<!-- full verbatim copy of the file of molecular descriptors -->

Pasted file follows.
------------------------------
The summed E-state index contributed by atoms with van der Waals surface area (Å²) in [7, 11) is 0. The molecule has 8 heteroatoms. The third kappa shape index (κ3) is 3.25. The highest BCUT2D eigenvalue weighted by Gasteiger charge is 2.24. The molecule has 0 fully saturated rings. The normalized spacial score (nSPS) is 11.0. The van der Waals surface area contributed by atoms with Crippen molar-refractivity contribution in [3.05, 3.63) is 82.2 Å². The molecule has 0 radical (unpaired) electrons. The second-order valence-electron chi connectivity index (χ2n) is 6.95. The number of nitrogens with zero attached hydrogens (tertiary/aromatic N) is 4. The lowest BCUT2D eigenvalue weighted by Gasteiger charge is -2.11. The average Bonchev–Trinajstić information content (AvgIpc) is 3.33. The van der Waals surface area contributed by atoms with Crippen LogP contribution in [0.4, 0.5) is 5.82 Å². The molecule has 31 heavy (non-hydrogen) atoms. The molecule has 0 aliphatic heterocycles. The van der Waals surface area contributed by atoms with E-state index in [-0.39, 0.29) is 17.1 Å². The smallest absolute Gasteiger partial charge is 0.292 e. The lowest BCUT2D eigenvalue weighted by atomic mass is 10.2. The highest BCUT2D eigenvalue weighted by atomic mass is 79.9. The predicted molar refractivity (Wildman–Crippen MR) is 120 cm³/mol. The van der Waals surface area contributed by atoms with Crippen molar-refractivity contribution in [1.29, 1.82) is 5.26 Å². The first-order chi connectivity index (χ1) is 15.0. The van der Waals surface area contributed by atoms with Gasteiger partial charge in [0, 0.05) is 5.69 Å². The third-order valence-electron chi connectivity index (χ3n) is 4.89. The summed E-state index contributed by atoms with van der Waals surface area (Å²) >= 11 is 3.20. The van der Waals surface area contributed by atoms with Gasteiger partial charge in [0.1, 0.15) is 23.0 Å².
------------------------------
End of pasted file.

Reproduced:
The summed E-state index contributed by atoms with van der Waals surface area (Å²) in [7, 11) is 0. The molecule has 8 heteroatoms. The third kappa shape index (κ3) is 3.25. The highest BCUT2D eigenvalue weighted by Gasteiger charge is 2.24. The molecule has 0 fully saturated rings. The normalized spacial score (nSPS) is 11.0. The van der Waals surface area contributed by atoms with Crippen molar-refractivity contribution in [3.05, 3.63) is 82.2 Å². The molecule has 0 radical (unpaired) electrons. The second-order valence-electron chi connectivity index (χ2n) is 6.95. The number of nitrogens with zero attached hydrogens (tertiary/aromatic N) is 4. The lowest BCUT2D eigenvalue weighted by Gasteiger charge is -2.11. The average Bonchev–Trinajstić information content (AvgIpc) is 3.33. The van der Waals surface area contributed by atoms with Crippen LogP contribution in [0.4, 0.5) is 5.82 Å². The molecule has 31 heavy (non-hydrogen) atoms. The molecule has 0 aliphatic heterocycles. The van der Waals surface area contributed by atoms with E-state index in [-0.39, 0.29) is 17.1 Å². The smallest absolute Gasteiger partial charge is 0.292 e. The lowest BCUT2D eigenvalue weighted by atomic mass is 10.2. The highest BCUT2D eigenvalue weighted by atomic mass is 79.9. The predicted molar refractivity (Wildman–Crippen MR) is 120 cm³/mol. The van der Waals surface area contributed by atoms with Crippen molar-refractivity contribution in [1.29, 1.82) is 5.26 Å². The first-order chi connectivity index (χ1) is 15.0. The van der Waals surface area contributed by atoms with Gasteiger partial charge in [0, 0.05) is 5.69 Å². The third-order valence-electron chi connectivity index (χ3n) is 4.89. The summed E-state index contributed by atoms with van der Waals surface area (Å²) >= 11 is 3.20. The van der Waals surface area contributed by atoms with Gasteiger partial charge in [0.1, 0.15) is 23.0 Å².